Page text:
Commentary

I realize I’m no longer a ‘spring chicken’

June 24, 2020   ·   0 Comments

Mark Pavilons

I came to a startling realization recently, one undoubtedly exacerbated by the CVOID-19 pandemic.
I’m not as young as I used to be!
And the beautifully straight, flowing locks that adorned my elongated head are thinning.
As my wife trimmed my hair out of necessity, the end result was nice and clean, but left little to the imagination. Yes, I’m getting a bit sparse on top.
The hint of gray I can live with. But a head without hair is something I never contemplated.
As far as I can remember my grandparents sported full heads of hair into their 70s and 80s. My parents had decent locks, too.
My greatest fear is not that I would look out of place with a shiny, clean melon. But I doubt it would be smooth as a baby’s bottom. My face contains miles and miles of well travelled road so I can only assume that my head would reveal a similarly rough terrain, almost like the moon or other lifeless space body.
Don’t get me wrong, I know a few who look quite dapper with nary a head hair to be found. Some even choose to shave their heads. I can appreciate the ease of head care and not worrying about a single hair out of place.
Alas, it’s something I will put on the back burner for now and continue grooming my delicate mane.
During our regular grocery shopping recently, I noticed turkeys for sale. A bit odd I thought, since they are typically reserved for holidays like Easter and Christmas. In bold lettering, “Young Turkey” was spelled across the outer covering. This is not new, but that day it struck a chord. What about the old turkeys, I thought out loud. My wife mentioned that “Old Turkey” wouldn’t be appetizing or appealing, and she had a point.
Another reason to remain youthful.
Consumers also tend to gravitate to “new and improved.” I get it. Who wants to buy anything that’s “old and worse?”
How many songs are there with “young” in the lyrics or title? Probably almost every single one.
Statistics Canada results from 2019 indicated that the average life expectancy in Canada is 79.9 years for men and 84 years for women.
In that case, I have roughly 24 years left on Earth. Doesn’t sound like a lot, but maybe the next quarter century will be filled with wonders and medical marvels that will keep us Boomers going a few years more.
Both my parents made it just shy of 80 so I’m hopeful. Again, our quality of life is what is important, at any age.
My family often says my hearing is failing, but here’s a secret – I have selective hearing! Okay, when they mumble or don’t speak directly at me I hear all kinds of wonderful words. I often repeat the mistaken words just to get a rise out of them and make them think. It’s kinda fun. “Do you want a tomato, Mark?” becomes “do you want fun with mayo?”
Twisted humour aside, my health has been good and everything’s fairly consistent. Sure, I huff and puff when put to the test with a wheelbarrow or skid of sod. But thank goodness I’m solid, aside from some joint inflammation now and then.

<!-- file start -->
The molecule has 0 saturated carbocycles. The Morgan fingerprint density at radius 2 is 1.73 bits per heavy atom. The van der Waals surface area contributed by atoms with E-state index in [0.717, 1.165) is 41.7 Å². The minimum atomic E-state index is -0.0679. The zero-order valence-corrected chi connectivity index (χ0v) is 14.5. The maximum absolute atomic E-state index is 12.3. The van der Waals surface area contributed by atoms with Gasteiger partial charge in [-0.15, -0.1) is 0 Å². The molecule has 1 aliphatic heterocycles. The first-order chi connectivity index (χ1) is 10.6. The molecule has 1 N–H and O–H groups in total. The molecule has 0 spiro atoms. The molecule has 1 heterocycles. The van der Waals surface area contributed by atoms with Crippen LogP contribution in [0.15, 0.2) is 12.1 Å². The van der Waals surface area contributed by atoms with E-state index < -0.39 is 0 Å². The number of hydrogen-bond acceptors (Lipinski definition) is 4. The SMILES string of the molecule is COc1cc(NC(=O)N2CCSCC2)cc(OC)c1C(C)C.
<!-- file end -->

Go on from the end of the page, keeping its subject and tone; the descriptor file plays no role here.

I must get my hands on those old remedies from the 1800s to soothe these tired bones. One image circulating on social media recently shows a label on a bottle of cough syrup, from 1888. This nifty concoction, called One Night, contains alcohol, cannabis indica, chloroform and morphia sulph, “skillfully combined with a number of other ingredients.” Hmmm, I wonder what those are!
Marya Mannes once said that by the age of 50, “you have made yourself what you are, and if it is good, it is better than your youth.”
Victor Hugo believed 50 is the “youth of old age.”
Having reached that milestone a while ago, I can agree with God when he looked at the Earth that he created and said it was “good.”
Some say they would give up youth for knowledge. I appreciate the amount of knowledge and wisdom I’ve accumulated over the years. But I’d also love to shave off a few years from my midsection.
While I’m proud of what I lovingly refer to as my “daddy belly,” I’d be happy to donate my body fat to medical research.
Another drawback for those in their 50s is life insurance. We’ve been searching for policies for my wife and I for a few months now. She’s sitting pretty, at her age and health. However, when you hit your mid-50s like me, insurance companies are charging a premium to hedge their bets that you’ll live long and prosper. I find insurance of all kinds to be nasty, money sucking necessary evils. And it gets worse the older you get.
While I’m in good health, this past Father’s Day and an upcoming birthday in September have me once again facing my own demons of mortality. As I mentioned earlier, I have maybe 20 good years left and I’m not sure if that’s enough time. Time is a commodity that we can’t earn, purchase or save up. We can’t get any more.
If I’m lucky, cryogenics will improve over the next two decades and there will be a way to preserve all of this for eternity! Maybe I can get shrink-wrapped in a package that says “Old But Still Fresh.”
It’s either that or get shot into space in a sealed capsule, in hopes some alien race stumbles upon my lifeless corpse and brings me back to life in all my glory!
If you can’t stay young, stay young at heart!



         

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